An important aspect of feedlot lamb management is shearing. A purpose-built shearing shed with a wool press is on-site at Double J. On average, 1.8kg of wool is removed at a value of £3/kg for whiteface lambs and £2.40/kg for cross-breds.
Shearing has two purposes; to keep lambs clean for both processors and pelt curer plus to improve growth rates. The shearing process can even out slaughter weights in variable batches of lambs.
Mr Hasbrouck says: “A producer may bring in a pen of lambs averaging 45kg. We shear the 40kg lambs. These lambs grow fast and catch up with heavier lambs in the group.”
Feed costs affect overall profitability. For more than 20 years Double J has employed a full-time nutritionist Bud Patterson.
He says: “Balancing rations can be challenging with multiple ingredients.”
The feedlot has lambs on six different rations which further complicate matters.
Consistent supplies of locally-sourced by-products help with rations and reduce transport cost. Mr Patterson says: “We utilise wet distillers’ grains from a local ethanol production plant. They come in at 65 per cent moisture; a wet product but very palatable.”
Nearby Coors Brewery is the source of spent barley hulls. Mr Patterson says: “There is some barley grain left after the brewing process. The hulls have a 50 per cent roughage factor and added starch. This gives more energy than the soya bean hulls we also use.”
Alfalfa hay, ground on-site is a key ration component and wherever possible Colorado-sourced maize and sun-cured alfalfa cubes are used. To facilitate transition to better nutrition and add weight rapidly and efficiently, Double J has developed a five-step programme.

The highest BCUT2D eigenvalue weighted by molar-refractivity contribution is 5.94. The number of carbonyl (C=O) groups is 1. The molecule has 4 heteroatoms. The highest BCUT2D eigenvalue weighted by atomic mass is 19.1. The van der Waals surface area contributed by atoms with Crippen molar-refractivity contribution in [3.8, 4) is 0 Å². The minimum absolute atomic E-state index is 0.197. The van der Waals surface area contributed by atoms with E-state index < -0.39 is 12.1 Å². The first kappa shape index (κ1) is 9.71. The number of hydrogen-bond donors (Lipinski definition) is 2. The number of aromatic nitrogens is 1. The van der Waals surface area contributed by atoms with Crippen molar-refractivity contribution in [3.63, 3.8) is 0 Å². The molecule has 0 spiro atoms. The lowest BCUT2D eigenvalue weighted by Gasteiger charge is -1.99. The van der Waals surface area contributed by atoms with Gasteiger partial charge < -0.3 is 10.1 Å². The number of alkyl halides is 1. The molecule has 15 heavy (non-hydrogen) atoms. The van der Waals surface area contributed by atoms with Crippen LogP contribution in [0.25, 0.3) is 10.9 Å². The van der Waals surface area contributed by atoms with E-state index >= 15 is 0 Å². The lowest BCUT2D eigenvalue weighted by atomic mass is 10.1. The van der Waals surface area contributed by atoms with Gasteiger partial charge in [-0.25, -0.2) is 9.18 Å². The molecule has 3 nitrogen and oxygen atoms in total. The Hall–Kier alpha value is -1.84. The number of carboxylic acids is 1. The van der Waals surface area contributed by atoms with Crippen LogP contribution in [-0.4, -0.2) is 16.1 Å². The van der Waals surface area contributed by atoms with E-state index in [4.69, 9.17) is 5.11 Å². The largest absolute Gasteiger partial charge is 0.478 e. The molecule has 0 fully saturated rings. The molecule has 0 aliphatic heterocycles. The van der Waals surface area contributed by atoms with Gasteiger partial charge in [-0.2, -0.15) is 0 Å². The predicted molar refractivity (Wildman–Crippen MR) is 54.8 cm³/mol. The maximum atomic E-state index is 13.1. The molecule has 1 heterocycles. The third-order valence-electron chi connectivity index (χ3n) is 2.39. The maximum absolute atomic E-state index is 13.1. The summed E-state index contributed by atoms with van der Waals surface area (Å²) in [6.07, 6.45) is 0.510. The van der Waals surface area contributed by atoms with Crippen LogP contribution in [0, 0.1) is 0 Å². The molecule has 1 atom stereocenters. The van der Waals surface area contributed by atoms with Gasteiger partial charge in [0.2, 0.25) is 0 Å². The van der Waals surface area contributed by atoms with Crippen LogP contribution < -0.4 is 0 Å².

Lambs are fed five different ‘step-up’ rations four days each until day 21 when they receive a finisher ration prior to slaughter. During this five-step stage, maize content increases gradually from 25 per cent to 85 per cent at finishing. Protein levels reach 15.4 per cent and then flatten out to 13 per cent in a final blend consumed through to finish. This step process is critical because lambs will ‘shock’ and suffer growth setbacks if maize ration content were to increase too rapidly.
Mr Hasbrouck says: “A 34kg lamb is ‘stepped up’ more slowly than a 56kg lamb; we do not rush them.
"Lambs are kept within the same finishing groups for the duration at Double J. There are a couple of days latitude for multiple loads of lambs arriving from an individual producer to be fed as one group.”
A recent ration addition is steam-flaked maize. This has proven to increase daily liveweight gain by 10 per cent and improved feed conversion by 6.5 per cent to 7 per cent.
Mr Patterson says: “Flaking is done off-site at a local feed mill and the product is brought-in fresh daily. The feed company charges $17 per tonne to steam flake and deliver.”
In order to avoid seasonal price fluctuation, advance contracts for maize purchases are negotiated.
The special formulated mineral supplements Mr Patterson developed include extra calcium, trace elements and vitamins to balance high maize rations. These supplements are manufactured as pellets and crumbled to ensure lambs intake.
Before changing to All Natural, Double J fed Bovatec, an ionophore growth promoter, still licensed in the US for sheep. Mr Patterson was concerned its removal would have a negative impact, but says: “To my surprise we did not see much difference in feed consumption or death loss. Decoquinate, a non-antibiotic quinine coccidiostat, approved for natural finishing, is also fed in the five-stage ration process."
Double J prides itself as a showcase for the US lamb industry. It is a large-scale enterprise and no area is off limits to tour groups and visitors are warmly welcomed.
Lambs arriving from Imperial Valley, California, at Double J's Denver feedlot.